Bill Grayden

Last updated


Bill Grayden

AM
Bill Grayden MP.jpg
Member of the Western Australian Legislative Assembly
In office
7 April 1956 6 February 1993
Preceded by George Yates
Succeeded by Phillip Pendal
Constituency South Perth
Member of the Australian House of Representatives for Swan
In office
10 December 1949 29 May 1954
Preceded by Len Hamilton
Succeeded by Harry Webb
Member of the Western Australian Legislative Assembly
In office
15 March 1947 27 October 1949
Preceded by James Hegney
Succeeded by James Hegney
Constituency Middle Swan
Personal details
Born
Wilbur Ives

(1920-08-05) 5 August 1920 (age 101)
Bickley, Western Australia
Nationality Australian
Political party Liberal
Spouse(s)
Betsy Marie Chadwick
(m. 1948;died 2007)
Relations Nat Harper (grandfather)
David Grayden (brother)
Children5 sons and 5 daughters
ResidenceSouth Perth, Western Australia
ProfessionMechanical engineer
Military career
AllegianceFlag of Australia (converted).svg  Australia
Service/branch Second Australian Imperial Force
Years of service1940–1946
Rank Captain
Service number WX8868
Unit 2/16th Battalion
Battles/wars Second World War
Awards Member of the Order of Australia

William Leonard Grayden AM (born Wilbur Ives, 5 August 1920) is an Australian former politician. He was a member of parliament across six decades, serving in the Western Australian Legislative Assembly (1947–1949, 1956–1993) and the Australian House of Representatives (1949–1954). A World War II veteran, he served as a Liberal with the exception of a brief period as an independent. Grayden was a backbencher in federal parliament, but later held ministerial office in the state government of Charles Court (1974–1978, 1980–1982). His brother David and grandfather Nat Harper were also members of parliament.

Contents

Early life and military service

Grayden was born Wilbur Ives [1] on 5 August 1920 in Bickley, Western Australia. He was one of three children born to Ethel May Harper and Aubrey Leonard Ives, including his younger brother David who also entered politics. [1] [2] Grayden's father participated in the landing at Anzac Cove on 25 April 1915, and lost a lung after being shot by a Turkish sniper. The marriage broke up and his mother gave the children their step-father's surname after she remarried. [1] Grayden is the maternal grandson of Western Australian businessman and politician Nat Harper. [3]

Grayden was educated at state schools and then at Perth Technical College, as part of an apprenticeship commenced in 1938 as a motor mechanic with Winterbottom Motors. [4] He attempted to enlist in the Australian Army when the Second World War broke out in September 1939, but was rejected. He succeeded the following year after lying about his age. Grayden joined the 2/16th Infantry Battalion as a private, but was soon promoted to corporal and then selected to attend Officer Training School in Bonegilla. He served on the Syrian campaign and then in 1942 was sent to New Guinea, where he took part in the Kokoda Track campaign, the Battle of Buna–Gona, and the Markham and Ramu Valley campaign. He ended the war in Borneo and took part in the Battle of Balikpapan. [1]

Politics

Grayden served a total of 43 years in State and Federal Parliament. [4] [3]

State and federal politics: 1946–1954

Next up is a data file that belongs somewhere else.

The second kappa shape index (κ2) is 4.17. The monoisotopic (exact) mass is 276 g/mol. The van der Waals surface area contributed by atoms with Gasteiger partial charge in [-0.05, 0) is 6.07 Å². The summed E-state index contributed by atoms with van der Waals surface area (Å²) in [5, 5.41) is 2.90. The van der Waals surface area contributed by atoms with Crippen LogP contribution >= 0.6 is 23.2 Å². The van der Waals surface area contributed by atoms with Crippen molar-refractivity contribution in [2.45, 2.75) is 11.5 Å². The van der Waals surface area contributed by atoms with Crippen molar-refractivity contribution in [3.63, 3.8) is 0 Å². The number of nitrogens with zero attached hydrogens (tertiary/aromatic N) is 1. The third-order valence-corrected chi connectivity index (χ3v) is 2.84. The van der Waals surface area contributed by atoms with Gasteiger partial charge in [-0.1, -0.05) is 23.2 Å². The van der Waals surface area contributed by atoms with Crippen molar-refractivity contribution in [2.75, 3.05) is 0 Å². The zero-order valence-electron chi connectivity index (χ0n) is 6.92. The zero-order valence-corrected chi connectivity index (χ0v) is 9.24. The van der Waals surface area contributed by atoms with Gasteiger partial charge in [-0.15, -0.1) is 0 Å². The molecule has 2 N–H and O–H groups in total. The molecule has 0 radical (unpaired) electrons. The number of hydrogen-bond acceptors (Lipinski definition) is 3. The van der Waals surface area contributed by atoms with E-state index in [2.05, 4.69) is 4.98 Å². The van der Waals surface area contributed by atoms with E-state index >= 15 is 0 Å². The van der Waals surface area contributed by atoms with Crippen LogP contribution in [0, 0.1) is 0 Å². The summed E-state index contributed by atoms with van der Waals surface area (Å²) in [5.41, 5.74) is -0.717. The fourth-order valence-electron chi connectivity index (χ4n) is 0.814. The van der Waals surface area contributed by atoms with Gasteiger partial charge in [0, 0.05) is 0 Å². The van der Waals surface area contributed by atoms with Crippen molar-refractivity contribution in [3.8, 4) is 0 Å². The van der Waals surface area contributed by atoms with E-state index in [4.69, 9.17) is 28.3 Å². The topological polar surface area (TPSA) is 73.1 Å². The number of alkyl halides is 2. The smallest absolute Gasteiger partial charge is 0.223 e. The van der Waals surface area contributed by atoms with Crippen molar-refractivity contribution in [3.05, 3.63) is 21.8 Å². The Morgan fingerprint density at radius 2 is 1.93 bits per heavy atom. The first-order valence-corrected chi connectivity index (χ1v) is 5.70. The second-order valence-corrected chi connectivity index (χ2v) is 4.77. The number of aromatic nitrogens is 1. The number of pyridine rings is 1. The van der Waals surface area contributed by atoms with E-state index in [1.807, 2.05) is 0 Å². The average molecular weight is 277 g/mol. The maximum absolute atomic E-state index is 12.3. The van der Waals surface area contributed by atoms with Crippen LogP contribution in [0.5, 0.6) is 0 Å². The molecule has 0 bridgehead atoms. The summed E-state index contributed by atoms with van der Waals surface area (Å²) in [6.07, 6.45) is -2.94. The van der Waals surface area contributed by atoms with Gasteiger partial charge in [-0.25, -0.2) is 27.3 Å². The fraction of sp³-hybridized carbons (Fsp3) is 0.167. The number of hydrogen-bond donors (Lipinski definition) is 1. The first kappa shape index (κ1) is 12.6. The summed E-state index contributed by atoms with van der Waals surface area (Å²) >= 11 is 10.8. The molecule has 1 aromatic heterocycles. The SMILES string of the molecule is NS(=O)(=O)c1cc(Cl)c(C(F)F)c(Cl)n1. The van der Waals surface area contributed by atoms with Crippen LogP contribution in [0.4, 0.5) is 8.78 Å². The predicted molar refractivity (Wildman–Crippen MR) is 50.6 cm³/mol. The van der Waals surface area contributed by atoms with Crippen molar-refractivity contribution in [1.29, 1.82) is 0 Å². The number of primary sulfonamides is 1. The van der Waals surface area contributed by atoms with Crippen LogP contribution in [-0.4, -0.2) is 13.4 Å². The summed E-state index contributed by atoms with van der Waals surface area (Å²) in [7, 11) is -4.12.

Grayden stood as an independent in the Division of Swan at the 1946 federal election. At the 1947 Western Australian state election, he was elected to the Legislative Assembly as the Liberal member for Middle Swan. He was the youngest member of the parliament. [4]

At the 1949 federal election, Grayden transferred to the Australian House of Representatives, winning the seat of Swan for the Liberals. He stated his primary interest in parliament would be defence. [5] He was re-elected at the 1951 election but defeated by Australian Labor Party (ALP) candidate Harry Web at the 1954 election. [3]

Grayden initiated a number of publicity stunts during his time in parliament. In October 1950 he sent whale meat from a station at Carnarvon to Canberra to be served on the parliamentary menu. [6] In December 1950 he announced "Operation Corks", a plan to test the impact of pollution from Fremantle Harbour by dropping hundreds of coloured corks into the Swan River. [7] In 1953 Grayden led an expedition to Central Australia seeking evidence of the lost Leichhardt expedition. It visited the area around the Rawlinson Ranges and returned with various indigenous and non-indigenous artefacts, though none linked to Leichhardt. [8]

State politics: 1956–1993

In 1956, Grayden returned to the Legislative Assembly, winning the seat of South Perth. [4] [3] He stood as an unendorsed Liberal against the endorsed Liberal and Country League (LCL) candidate, and was re-elected as an "independent Liberal" at the 1959 election, again defeating an endorsed candidate. He subsequently was admitted as an LCL member. [9]

Grayden had a strong interest in indigenous affairs. In 1956, he told parliament that the British nuclear tests at Maralinga "could mean death from sickness or starvation to 800 tribal aborigines", and that it would be difficult to warn them due to their nomadic nature. [10] In the same year he led a parliamentary enquiry into the state of remote indigenous peoples. The resulting report by the select committee was tabled in December 1956, officially called the Report of the Select Committee appointed to Enquire into Native Welfare Conditions in the Laverton-Warburton Range Area, also known as the Grayden Report. It brought to public consciousness the dreadful plight of many of the nomadic Wongi peoples, and after newspaper publicity the affair developed into what became known as the Warburton Ranges controversy, leading to much public discussion, lobbying of both federal and state governments, and Indigenous activism. The latter contributed to a national movement campaigning for the rights of Indigenous Australians, including the formation of what is now known as Federal Council for the Advancement of Aborigines and Torres Strait Islanders (FCAATSI). [11]